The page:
The kitesurfing season in Western Australia typically runs from October to March (summer), when regular south westly sea-breezes ranging from 15-25 knots can be expected, otherwise known as the ‘Fremantle Doctor’. Winter (April – September) kiting can be extremely hazardous with frontal winds and is only recommended for expert kiters. Air temperatures can range from 20C – 40C during the summer months and sea temperatures can range from 17C – 22C.
The above figures are based on the Perth Metro region and should only be used as a rough guide. For a more detailed climatic overview please visit the BOM website.
For realtime wind readings at various locations please visit the Seabreeze website.
As a beginner, a steady wind and flat water is what you want with ideal wind strength between 12 and 18 knots.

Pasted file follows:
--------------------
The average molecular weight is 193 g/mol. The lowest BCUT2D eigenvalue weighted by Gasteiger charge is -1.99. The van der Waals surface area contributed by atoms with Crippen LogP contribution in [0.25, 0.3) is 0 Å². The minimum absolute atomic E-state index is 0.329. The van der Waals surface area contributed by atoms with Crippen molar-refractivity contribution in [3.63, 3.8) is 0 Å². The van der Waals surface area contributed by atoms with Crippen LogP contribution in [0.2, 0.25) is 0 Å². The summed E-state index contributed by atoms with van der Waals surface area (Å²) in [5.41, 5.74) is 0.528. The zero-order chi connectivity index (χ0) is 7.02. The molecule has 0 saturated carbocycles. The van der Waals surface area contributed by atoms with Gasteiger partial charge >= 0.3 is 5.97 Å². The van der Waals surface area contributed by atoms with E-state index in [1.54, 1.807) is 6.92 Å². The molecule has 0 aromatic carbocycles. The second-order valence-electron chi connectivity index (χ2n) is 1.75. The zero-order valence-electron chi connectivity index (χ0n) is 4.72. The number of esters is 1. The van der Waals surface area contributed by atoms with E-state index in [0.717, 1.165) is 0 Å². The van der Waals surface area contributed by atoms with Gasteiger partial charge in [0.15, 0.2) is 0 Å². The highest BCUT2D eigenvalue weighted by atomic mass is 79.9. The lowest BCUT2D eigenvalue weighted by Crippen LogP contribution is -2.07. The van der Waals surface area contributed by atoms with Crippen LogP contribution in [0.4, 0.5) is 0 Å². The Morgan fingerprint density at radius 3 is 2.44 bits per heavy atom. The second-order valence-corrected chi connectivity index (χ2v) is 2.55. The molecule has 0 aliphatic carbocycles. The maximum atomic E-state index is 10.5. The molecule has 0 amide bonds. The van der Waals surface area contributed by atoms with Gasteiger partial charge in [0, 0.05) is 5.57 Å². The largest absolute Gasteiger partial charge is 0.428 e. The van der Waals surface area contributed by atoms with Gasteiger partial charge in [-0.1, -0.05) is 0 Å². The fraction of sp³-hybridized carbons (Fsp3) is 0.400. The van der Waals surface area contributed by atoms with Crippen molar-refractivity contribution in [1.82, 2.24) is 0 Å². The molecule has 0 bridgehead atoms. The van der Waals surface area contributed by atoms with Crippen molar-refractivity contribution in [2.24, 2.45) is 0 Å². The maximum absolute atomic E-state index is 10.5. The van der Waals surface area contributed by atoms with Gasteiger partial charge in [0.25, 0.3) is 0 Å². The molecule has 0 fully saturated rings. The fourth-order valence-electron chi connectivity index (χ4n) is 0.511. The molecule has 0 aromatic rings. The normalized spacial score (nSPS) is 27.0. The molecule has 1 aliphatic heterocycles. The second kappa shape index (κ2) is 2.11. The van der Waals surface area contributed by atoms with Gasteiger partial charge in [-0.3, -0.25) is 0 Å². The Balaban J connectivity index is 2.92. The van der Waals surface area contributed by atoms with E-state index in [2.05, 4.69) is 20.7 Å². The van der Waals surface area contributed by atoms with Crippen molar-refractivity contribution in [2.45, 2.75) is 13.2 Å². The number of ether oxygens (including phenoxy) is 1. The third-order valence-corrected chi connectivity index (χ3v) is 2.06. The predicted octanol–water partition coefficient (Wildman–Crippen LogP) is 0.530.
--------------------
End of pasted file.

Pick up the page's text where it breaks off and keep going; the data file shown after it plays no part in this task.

At coastal beaches the ideal is usually a cross shore or cross onshore wind, as it allows you to sail out and back to the same spot, but even if you do go downwind (which is inevitable while learning) you will still come back into shore and be able to walk back to where you started. As the predominant summer seabreeze, the famous ‘Fremantle Doctor’ is our best example of cross onshore wind.
An onshore wind (or westerly) means that you will be blown back on to the beach. It is very challenging to kitesurf in unless you are very competent at getting upwind. Not only this but it usually brings shore break and waves making it even harder to get out. Plus you must bear in mind that if you have any problems (wind picking up or wipeouts etc.) it will involve ending up with a hard landing on the beach.
For kiters at most WA coastal beaches, an offshore wind is bad news. Any wind from an easterly; south easterly; or north easterly direction is bad news – if the wind drops off, or you lose your board, or experience an equipment failure, it could mean a long, slow trip to Africa!
WAKSA strongly advises that kiters should not kite in offshore conditions.
If you are planning a trip to the coast, remember to check the tide. A number of beaches in Western Australia are fringed by reefs which mean that rocks are exposed at low tides and can make for hazerdous conditions.
If you’re at all unsure about the weather conditions, remember… if in doubt, don’t go out!